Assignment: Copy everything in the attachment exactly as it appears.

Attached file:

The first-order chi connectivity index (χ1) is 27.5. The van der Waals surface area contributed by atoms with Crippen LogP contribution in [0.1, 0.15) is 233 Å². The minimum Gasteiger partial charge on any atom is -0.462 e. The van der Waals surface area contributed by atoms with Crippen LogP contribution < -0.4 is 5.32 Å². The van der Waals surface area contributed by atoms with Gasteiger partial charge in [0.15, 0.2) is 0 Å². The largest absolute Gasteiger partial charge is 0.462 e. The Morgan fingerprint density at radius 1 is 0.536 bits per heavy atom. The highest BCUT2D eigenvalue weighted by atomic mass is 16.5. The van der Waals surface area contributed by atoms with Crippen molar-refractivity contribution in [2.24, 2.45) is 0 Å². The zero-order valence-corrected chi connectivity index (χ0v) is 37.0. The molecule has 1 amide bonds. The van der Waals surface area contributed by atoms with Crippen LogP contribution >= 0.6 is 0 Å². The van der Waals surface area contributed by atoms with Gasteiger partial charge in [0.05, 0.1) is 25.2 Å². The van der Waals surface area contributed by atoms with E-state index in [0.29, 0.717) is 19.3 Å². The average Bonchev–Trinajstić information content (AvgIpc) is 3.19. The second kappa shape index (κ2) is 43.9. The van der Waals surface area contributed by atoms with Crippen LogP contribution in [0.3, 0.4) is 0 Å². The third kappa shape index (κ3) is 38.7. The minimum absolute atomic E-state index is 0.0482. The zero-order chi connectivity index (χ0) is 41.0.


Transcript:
The first-order chi connectivity index (χ1) is 27.5. The van der Waals surface area contributed by atoms with Crippen LogP contribution in [0.1, 0.15) is 233 Å². The minimum Gasteiger partial charge on any atom is -0.462 e. The van der Waals surface area contributed by atoms with Crippen LogP contribution < -0.4 is 5.32 Å². The van der Waals surface area contributed by atoms with Gasteiger partial charge in [0.15, 0.2) is 0 Å². The largest absolute Gasteiger partial charge is 0.462 e. The Morgan fingerprint density at radius 1 is 0.536 bits per heavy atom. The highest BCUT2D eigenvalue weighted by atomic mass is 16.5. The van der Waals surface area contributed by atoms with Crippen molar-refractivity contribution in [2.24, 2.45) is 0 Å². The zero-order valence-corrected chi connectivity index (χ0v) is 37.0. The molecule has 1 amide bonds. The van der Waals surface area contributed by atoms with Crippen LogP contribution >= 0.6 is 0 Å². The van der Waals surface area contributed by atoms with Gasteiger partial charge in [0.05, 0.1) is 25.2 Å². The van der Waals surface area contributed by atoms with E-state index in [0.29, 0.717) is 19.3 Å². The average Bonchev–Trinajstić information content (AvgIpc) is 3.19. The second kappa shape index (κ2) is 43.9. The van der Waals surface area contributed by atoms with Crippen LogP contribution in [0.3, 0.4) is 0 Å². The third kappa shape index (κ3) is 38.7. The minimum absolute atomic E-state index is 0.0482. The zero-order chi connectivity index (χ0) is 41.0.